For morning session, Dr. Evans took us out to Greens Field to launch his lesson on Biodiversity on the Plateau. First, he had us play teacher and say a fact about the landscape as seen from the cliff. After relating our fact, we had to ask a question to prompt the next ‘teacher’ from the group. Then Dr. Evans took over. “There is no balance of nature. There is only change!” he announced as we overlooked the spectacular view from the cliff edge. Then, he marched in full field gear straight for a trail. The tour of biodiversity was on. He asked us to pay attention to distribution and abundance (“D ‘n’ A”), topography, substrate and disturbances in each location. As a group, we explored Old Growth Cove Forest, Plateau Forest, plateau streams, ephemeral ponds, sandstone outcrops, and stands of short leaf pine. To finish, Dr. Evans led us to Piney Point, a tiny sandstone cliff surrounded by pines.
That afternoon, we split into our groups. I’m in Group A so that’s all I’m qualified to comment on. Group A includes Kenzie, Audrey, Tiff, Angie, Lauren, Kate, me (Hannah), Doug, Kevin, Mark, Parker, Scott, Will Vaughan and John. Group A went with Dr. Willis to discover Landmarks in Time and Place. Basically, he took us on a tour of Sewanee’s natural history centering on the importance of water, sandstone and coal.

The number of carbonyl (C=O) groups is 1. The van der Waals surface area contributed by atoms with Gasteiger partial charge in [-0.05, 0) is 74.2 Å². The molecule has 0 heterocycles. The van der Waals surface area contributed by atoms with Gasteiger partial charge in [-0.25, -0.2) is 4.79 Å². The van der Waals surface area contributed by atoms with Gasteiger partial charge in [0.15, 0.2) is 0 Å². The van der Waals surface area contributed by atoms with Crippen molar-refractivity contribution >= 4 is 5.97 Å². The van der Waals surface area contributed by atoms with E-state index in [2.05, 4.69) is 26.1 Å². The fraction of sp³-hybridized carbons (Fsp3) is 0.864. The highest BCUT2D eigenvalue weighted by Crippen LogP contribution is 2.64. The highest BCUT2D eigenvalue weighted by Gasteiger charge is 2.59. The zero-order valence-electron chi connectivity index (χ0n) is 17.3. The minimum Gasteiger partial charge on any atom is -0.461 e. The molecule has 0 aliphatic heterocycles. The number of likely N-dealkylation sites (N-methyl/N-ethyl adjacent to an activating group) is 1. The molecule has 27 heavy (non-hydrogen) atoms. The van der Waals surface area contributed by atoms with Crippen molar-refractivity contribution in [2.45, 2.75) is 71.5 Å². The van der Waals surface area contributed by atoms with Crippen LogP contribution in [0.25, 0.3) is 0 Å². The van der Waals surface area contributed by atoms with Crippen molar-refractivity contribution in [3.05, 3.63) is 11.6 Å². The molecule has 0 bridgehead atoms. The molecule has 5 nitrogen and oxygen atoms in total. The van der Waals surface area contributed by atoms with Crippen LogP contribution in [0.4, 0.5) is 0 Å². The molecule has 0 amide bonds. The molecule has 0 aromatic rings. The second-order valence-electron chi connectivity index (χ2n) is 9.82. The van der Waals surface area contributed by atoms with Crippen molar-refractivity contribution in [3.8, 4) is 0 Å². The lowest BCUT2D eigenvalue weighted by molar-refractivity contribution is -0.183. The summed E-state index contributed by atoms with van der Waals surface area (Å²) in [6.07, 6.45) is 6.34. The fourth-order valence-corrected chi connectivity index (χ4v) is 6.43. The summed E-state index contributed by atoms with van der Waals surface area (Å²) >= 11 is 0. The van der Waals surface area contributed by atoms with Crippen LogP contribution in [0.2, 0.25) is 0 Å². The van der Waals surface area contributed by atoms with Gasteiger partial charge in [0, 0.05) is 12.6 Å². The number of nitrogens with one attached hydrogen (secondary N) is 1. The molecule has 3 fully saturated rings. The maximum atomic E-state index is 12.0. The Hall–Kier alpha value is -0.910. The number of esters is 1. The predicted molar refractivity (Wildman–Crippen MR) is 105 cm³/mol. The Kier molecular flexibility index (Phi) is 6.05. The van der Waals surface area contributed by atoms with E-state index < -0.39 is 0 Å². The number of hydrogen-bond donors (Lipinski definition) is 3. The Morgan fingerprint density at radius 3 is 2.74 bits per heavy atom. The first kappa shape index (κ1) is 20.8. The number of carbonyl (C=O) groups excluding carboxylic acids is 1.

After dinner, Angela Galbreath lead us in a case study of Haiti focusing on the links between poverty and the environment. She challenged us to solve one of 7 problems (Clean Water, Education, Environmental Issues, Health, Hunger, Political Instability and Weak Economy) based on the situations in Haiti.